A steep fall in the value of a currency increases the price of all goods imported or exported. This will erode people’s purchasing power to the tune of 2.5 to 3 per cent. This is highly recessionary as evidenced in the recent data reflecting falling production of services as well as manufacturers.

The fall in the rupee has caused the movement of short-term capital flows to the US and other developed markets. ‘The pull out by foreign institutional investors selling Indian stocks and repatriating proceeds in dollars has hit the financial markets hard through lower stock prices and lower rupee.’2

Another significant cause has been India’s macroeconomic problems, especially her fiscal deficit and current account deficit.

Besides, there was the usual month-end demand for dollars from the real economy such as the need to make payments for oil imports.

A striking feature of the downslide in the rupee is that Indian corporates borrowed, as if there was no tomorrow—from not only Indian banks but also from overseas capital markets; between 2003–04 and 2010–11 the Indian corporate sector’s net bank credit increased from 31 per cent GDP to over 37 per cent Since 2006–07 its share has been consistently higher than net bank credit to the government’.3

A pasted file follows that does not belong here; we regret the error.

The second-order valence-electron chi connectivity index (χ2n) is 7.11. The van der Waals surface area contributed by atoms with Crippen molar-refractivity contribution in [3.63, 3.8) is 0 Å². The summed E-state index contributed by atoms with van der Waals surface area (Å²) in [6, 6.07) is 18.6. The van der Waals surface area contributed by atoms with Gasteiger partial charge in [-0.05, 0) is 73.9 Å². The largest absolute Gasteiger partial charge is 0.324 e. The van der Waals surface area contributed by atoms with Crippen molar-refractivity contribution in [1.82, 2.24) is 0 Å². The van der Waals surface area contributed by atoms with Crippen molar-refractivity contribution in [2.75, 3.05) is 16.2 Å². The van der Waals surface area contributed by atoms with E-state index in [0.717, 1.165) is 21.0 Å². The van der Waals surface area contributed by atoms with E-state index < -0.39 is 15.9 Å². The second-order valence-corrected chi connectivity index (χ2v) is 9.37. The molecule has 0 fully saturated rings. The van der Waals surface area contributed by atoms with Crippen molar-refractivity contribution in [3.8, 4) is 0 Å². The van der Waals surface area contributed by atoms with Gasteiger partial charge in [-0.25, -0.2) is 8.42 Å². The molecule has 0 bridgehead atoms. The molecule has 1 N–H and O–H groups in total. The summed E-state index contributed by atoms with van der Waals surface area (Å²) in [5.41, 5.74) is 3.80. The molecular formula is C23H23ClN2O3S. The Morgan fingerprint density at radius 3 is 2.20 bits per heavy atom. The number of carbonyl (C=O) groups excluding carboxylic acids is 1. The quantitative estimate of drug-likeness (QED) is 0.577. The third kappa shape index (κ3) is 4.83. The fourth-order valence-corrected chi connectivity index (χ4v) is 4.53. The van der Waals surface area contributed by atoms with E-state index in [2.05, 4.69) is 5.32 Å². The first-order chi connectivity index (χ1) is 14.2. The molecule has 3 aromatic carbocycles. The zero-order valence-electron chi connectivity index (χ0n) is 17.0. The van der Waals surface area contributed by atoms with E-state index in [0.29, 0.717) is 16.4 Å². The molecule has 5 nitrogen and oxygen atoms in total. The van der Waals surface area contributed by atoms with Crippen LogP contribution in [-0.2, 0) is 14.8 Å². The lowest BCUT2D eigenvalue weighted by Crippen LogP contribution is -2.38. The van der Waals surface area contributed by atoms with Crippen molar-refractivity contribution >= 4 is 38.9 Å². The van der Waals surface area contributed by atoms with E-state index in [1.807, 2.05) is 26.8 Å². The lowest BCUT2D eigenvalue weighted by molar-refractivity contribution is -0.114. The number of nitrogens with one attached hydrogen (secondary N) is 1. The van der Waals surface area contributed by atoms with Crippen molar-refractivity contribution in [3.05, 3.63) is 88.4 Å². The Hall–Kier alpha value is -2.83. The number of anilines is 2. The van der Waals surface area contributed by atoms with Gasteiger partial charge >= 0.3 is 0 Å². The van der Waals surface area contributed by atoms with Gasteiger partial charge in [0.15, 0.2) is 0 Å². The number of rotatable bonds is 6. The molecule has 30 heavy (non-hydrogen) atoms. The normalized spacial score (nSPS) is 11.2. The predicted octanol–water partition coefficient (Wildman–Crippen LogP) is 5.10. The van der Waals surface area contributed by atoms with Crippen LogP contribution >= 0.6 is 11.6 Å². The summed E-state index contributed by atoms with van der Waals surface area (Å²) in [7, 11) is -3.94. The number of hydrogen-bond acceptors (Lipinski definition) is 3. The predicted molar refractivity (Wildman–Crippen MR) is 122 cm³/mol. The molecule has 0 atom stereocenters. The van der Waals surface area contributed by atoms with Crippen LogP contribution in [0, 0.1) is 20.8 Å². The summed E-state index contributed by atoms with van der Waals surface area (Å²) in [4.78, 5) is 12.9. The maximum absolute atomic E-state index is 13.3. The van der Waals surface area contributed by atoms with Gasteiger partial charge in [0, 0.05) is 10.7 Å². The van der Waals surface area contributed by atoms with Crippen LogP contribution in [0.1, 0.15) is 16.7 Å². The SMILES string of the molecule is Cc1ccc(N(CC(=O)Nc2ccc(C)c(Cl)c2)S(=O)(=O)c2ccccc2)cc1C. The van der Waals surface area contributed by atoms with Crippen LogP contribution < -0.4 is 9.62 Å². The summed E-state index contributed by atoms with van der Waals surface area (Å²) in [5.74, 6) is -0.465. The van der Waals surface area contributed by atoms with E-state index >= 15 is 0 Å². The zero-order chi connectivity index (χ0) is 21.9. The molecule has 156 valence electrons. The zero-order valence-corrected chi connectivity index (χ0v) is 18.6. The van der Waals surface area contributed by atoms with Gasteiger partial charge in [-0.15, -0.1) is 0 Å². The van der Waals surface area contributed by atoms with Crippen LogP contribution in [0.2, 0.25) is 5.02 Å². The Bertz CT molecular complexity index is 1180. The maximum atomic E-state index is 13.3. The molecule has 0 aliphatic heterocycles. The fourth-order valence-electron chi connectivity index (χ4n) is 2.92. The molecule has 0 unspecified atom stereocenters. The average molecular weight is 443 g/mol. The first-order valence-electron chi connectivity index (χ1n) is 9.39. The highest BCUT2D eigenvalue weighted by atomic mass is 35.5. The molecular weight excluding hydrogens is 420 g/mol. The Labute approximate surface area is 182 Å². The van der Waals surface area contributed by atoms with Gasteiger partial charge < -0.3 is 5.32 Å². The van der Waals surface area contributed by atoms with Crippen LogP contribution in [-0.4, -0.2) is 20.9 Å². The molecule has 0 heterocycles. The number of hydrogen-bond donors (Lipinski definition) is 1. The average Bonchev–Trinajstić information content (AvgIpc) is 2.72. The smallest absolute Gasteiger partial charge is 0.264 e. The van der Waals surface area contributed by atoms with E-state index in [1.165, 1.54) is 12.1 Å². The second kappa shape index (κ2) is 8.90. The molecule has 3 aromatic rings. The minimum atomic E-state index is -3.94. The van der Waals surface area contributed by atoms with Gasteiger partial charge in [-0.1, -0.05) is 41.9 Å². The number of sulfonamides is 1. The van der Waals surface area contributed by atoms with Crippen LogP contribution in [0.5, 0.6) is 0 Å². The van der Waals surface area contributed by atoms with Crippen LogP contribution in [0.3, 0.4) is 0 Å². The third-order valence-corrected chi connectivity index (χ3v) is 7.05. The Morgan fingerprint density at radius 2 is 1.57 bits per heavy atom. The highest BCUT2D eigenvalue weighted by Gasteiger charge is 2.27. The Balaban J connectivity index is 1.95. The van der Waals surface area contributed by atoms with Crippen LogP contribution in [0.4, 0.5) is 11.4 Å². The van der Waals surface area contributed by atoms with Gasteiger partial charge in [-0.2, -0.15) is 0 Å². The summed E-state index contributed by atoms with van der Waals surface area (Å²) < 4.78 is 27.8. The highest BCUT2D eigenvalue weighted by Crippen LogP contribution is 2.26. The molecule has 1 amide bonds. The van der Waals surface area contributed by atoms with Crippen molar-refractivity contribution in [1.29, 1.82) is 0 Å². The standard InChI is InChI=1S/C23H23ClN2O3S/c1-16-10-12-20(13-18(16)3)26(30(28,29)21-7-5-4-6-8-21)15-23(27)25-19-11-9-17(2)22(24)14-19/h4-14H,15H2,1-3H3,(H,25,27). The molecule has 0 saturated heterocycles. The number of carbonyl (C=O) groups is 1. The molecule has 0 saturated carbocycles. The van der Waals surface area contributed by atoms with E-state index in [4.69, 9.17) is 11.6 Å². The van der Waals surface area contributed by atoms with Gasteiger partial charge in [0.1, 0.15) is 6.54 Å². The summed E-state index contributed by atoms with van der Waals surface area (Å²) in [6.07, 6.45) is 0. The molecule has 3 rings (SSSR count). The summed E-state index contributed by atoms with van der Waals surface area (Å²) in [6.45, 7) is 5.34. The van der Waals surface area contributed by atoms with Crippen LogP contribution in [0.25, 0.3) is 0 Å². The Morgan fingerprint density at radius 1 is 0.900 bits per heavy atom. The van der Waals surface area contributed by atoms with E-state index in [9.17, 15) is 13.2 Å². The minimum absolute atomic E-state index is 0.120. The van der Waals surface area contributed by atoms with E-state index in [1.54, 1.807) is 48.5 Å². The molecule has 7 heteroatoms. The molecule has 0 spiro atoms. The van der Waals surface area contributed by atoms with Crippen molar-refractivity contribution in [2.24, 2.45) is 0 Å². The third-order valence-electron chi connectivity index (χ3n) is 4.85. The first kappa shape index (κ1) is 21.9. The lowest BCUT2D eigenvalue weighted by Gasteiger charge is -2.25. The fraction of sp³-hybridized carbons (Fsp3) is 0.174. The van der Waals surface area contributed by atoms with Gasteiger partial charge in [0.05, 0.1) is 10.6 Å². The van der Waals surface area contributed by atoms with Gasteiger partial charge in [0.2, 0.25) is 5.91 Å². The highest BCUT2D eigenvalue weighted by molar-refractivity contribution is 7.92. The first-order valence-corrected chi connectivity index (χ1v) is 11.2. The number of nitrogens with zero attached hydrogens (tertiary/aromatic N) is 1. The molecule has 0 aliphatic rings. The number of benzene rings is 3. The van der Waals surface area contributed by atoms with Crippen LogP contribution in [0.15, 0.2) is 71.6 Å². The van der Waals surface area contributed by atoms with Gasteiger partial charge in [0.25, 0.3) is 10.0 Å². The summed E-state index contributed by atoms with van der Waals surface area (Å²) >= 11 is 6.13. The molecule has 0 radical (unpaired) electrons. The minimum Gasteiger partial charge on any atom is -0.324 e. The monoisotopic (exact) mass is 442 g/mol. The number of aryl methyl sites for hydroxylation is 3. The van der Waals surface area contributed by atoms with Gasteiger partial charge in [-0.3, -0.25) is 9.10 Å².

One of the important aggravating factors in this context has been the governments hurried passing of the Food Security Bill whose, cost is likely to increase by the day, both for the central and state governments. It is estimated to cost the Exchequer as much as Rs 1,40,000 crores and more. Other factors that also contributed to the rupee downslide have been huge subsidies on petrol, foodgrains and PDS, petroleum under-recoveries, lack of proper follow-up in PSU disinvestment, spectrum sale and the doubtful nature of revenue projections.

The Prime Minister and Finance Minister have, while not belittling the causes and consequences of the rupee fall, assured the country that it would be short term phenomenon and that the Reserve Bank and Finance Ministry are seized of the issues and would do everything possible to reverse the trend. They argued that speculation and irrational panic have caused overshooting while economic fundamentals, which were strong would soon force the dollar value back to Rs 60.